Paediatrics (RCH) - Research Publications
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ItemFrench Intensive Care Society, International congress - Réanimation 2016.(Springer Science and Business Media LLC, 2016-06)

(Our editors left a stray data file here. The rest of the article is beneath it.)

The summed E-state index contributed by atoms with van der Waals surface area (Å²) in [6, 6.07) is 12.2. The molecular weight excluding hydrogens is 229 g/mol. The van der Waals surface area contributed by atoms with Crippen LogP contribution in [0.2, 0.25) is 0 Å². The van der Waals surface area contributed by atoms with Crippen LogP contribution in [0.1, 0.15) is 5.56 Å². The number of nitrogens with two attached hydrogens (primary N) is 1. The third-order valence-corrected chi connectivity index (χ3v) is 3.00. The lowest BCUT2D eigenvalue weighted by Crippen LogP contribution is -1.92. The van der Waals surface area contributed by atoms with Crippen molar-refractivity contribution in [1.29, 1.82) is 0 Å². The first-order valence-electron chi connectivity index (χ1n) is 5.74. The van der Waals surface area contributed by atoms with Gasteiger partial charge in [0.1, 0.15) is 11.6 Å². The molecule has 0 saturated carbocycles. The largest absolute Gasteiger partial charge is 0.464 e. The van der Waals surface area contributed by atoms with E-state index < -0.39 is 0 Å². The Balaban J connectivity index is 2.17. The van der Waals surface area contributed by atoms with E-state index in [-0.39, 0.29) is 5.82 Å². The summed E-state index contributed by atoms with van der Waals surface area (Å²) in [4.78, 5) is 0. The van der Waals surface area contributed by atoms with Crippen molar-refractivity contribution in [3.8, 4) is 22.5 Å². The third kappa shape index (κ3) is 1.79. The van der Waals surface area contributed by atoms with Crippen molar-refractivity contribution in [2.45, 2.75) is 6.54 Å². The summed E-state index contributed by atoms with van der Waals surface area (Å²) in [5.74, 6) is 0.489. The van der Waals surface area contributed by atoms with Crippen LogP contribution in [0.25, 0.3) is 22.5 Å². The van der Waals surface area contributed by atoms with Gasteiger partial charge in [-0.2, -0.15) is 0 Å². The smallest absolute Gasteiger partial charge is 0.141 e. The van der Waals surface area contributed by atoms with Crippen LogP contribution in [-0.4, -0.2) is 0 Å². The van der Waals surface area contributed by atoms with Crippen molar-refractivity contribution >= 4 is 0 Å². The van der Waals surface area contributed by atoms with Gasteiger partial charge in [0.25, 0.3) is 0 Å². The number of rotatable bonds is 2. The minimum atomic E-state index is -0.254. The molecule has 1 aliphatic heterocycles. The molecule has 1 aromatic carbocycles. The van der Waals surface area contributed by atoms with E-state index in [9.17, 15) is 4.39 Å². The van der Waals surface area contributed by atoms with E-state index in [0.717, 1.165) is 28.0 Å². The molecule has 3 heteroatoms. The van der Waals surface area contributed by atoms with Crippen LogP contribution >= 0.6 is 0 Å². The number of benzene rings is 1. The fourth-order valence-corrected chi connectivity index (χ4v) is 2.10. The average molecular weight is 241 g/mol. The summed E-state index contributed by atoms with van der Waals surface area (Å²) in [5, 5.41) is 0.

ItemNo Preview AvailableFactors associated with pneumococcal nasopharyngeal carriage: a systematic reviewNeal, E ; Chan, J ; Russell, FM ; Nguyen, CD ; Homaira, N (OXFORD UNIV PRESS, 2021-09-01)Pneumococcal disease is a major contributor to global childhood morbidity and mortality and is more common in low- and middle-income countries (LMICs) than in high-income countries. Pneumococcal carriage is a prerequisite for pneumococcal disease. Pneumococcal conjugate vaccine reduces vaccine-type carriage and disease. However, pneumococcal carriage and disease persist, and it is important to identify other potentially modifiable factors associated with pneumococcal carriage and determine if risk factors differ between low, middle, and high-income countries. This information may help inform pneumococcal disease prevention programs. This systematic literature review describes factors associated with pneumococcal carriage stratified by country income status and summarises pneumococcal carriage rates for included studies. We undertook a systematic search of English-language pneumococcal nasopharyngeal carriage studies up to 30th June 2021. Peer-reviewed studies reporting factors associated with overall pneumococcal nasopharyngeal carriage in healthy, community-based study populations were eligible for inclusion. Two researchers independently reviewed studies to determine eligibility. Results are presented as narrative summaries. This review is registered with PROSPERO, CRD42020186914. Eighty-two studies were included, and 46 (56%) were conducted in LMICs. There was heterogeneity in the factors assessed in each study. Factors positively associated with pneumococcal carriage in all income classification were young age, ethnicity, symptoms of respiratory tract infection, childcare attendance, living with young children, poverty, exposure to smoke, season, and co-colonisation with other pathogens. Breastfeeding and antibiotic use were protective against carriage in all income classifications. Median (interquartile range) pneumococcal carriage rates differed by income classification, ranging from 51% (19.3-70.2%), 38.5% (19.3-51.6%), 31.5% (19.0-51.0%), 28.5% (16.8-35.4%), (P = 0.005) in low-, lower-middle, upper-middle, and high-income classifications, respectively. Our findings suggest that where measured, factors associated with pneumococcal nasopharyngeal carriage are similar across income classifications, despite the highest pneumococcal carriage rates being in low-income classifications. Reducing viral transmission through vaccination and public health interventions to address social determinants of health would play an important role.